Act No. 102, 1925, as amended by Act No. 85, 1928 and Act No. 45, 1935.
As to the creation of that fund, see §§ 11, 27 of Act No. 102, 1925.
Act No. 102, 1925, § 9. Thirty days were allowed for perfecting the appeal. Id. A comparable provision for review is found in Act No. 85, 1928, § 15, where ten days were allowed; and in Act No. 45, 1935, § 11, where fifteen days are granted.
This point seems to have been first decided by the Supreme Court of Puerto Rico on a writ of certiorari brought by respondent to nullify the orders of the Commission here involved. The court held that the writ did not lie since it applied only to review the actions of courts. 40 P.R.R. 456.
Sec. 7 of Act No. 102, 1925, provided in part:
'In the case of an accident to a laborer while working for an employer who in violation of the law is uninsured, the Workmen's Relief Commission shall determine proper compensation, plus expenses incurred by it, and shall report the same to the Attorney General for institution of proper action, in a court of competent jurisdiction, against said employer to recover the aforesaid sum; Provided, however, That the commission shall grant the employer as well as the laborer in the case an opportunity to be heard and to defend themselves, and shall conform, as far as possible, to the practices observed by the courts of justice.'
Act No. 85, 1928, became effective ninety days after its approval on May 14, 1928. § 58. This Act by § 7 created an Industrial Commission to administer the Act. And by § 25 collection of claims against uninsured employers was provided as follows:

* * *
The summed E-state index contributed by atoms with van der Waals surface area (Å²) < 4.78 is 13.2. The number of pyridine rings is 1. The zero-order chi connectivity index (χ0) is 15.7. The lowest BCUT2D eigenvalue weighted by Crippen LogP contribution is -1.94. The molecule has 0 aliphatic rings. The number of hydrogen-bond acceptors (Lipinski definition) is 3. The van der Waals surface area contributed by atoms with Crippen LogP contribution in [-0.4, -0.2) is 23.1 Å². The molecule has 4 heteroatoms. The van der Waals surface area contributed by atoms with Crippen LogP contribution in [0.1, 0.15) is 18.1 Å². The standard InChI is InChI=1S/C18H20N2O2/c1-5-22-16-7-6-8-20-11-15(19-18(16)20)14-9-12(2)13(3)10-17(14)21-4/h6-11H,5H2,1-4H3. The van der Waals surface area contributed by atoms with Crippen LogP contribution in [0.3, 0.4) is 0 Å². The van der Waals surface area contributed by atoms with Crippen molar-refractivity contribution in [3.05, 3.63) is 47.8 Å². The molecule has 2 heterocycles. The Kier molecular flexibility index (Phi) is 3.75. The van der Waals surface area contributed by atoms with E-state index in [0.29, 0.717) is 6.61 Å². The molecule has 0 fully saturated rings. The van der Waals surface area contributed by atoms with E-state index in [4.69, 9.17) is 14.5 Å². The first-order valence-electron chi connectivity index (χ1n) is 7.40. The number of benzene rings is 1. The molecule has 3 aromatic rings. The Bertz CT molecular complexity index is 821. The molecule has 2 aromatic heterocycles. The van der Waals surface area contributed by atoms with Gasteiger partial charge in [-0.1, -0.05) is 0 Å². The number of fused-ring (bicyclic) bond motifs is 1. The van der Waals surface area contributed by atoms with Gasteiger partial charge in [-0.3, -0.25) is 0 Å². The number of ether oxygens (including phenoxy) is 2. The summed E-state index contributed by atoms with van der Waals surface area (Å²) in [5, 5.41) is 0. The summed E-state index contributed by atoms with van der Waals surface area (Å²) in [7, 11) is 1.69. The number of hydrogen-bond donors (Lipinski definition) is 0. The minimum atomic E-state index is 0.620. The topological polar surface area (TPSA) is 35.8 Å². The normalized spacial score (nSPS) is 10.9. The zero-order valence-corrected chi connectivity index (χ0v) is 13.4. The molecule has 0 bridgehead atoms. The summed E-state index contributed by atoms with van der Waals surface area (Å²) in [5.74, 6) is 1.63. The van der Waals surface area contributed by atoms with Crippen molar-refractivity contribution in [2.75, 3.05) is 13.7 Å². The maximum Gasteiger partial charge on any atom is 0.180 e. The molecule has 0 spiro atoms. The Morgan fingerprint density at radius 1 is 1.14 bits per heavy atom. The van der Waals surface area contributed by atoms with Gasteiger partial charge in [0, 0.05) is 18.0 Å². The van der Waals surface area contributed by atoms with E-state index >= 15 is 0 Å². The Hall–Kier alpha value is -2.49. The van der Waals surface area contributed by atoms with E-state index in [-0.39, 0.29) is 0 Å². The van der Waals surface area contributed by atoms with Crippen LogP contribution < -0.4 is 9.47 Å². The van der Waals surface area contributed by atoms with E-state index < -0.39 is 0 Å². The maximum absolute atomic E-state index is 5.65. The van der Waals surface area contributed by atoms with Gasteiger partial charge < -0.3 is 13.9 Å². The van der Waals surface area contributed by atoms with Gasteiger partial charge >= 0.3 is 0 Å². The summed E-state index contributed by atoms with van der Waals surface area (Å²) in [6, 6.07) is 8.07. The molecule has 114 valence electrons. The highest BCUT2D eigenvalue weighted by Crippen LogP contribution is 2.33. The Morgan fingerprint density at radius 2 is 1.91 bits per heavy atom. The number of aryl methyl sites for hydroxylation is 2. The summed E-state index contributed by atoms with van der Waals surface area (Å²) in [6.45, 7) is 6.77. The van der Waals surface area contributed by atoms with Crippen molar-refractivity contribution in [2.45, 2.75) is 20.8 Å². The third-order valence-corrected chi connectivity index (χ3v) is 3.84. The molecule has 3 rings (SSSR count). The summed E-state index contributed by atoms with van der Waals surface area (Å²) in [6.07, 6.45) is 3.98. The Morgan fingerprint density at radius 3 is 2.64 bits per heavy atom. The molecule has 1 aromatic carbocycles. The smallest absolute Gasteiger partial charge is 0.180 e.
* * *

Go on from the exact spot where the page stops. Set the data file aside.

'In case of an accident to a laborer while working for an employer who in violation of the law is uninsured, the Industrial Commission shall determine proper compensation, plus expenses incurred by it, and shall certify its decision to the Treasurer of Porto Rico who shall assess said compensation, plus expenses, on the employer and collect them from him; and both such compensation and such expenses shall constitute a lien on all the property of said employer, with the same legal effect and priority as if it were a tax levied on such property; Provided, however, That the Commissioner shall grant both the employer and the laborer in the case an opportunity to be heard and to defend themselves, and he shall conform, as far as possible, to the practices observed by the district courts.'
This procedure, according to the Supreme Court of Puerto Rico, took the place of that provided by § 7 of the 1925 Act, supra, note 5, by reason of § 57, 'all laws or parts of laws in conflict herewith are hereby repealed.'
On September 14, 1936, the Industrial Commission issued an order requesting the petitioner to levy an attachment on properties of respondent.
Act No. 85, 1928, § 48, provided: 'The provisions of this Act shall in no way affect pending litigation relative to workmen's compensation under previous laws.'
Act No. 45, 1935, § 34, also provided:
'The provisions of this Act shall in no way affect pending litigations or claims relative to workmen's compensation under previous laws. The procedure followed in such litigations or claims, until their termination, shall be in accordance with the laws in force on the date of the accident, and the workmen shall be entitled to such sum of money as may be prescribed by said laws.'
Supra, note 8.
The Circuit Court of Appeals referred to § 2 of the 1925 Act which provided in part: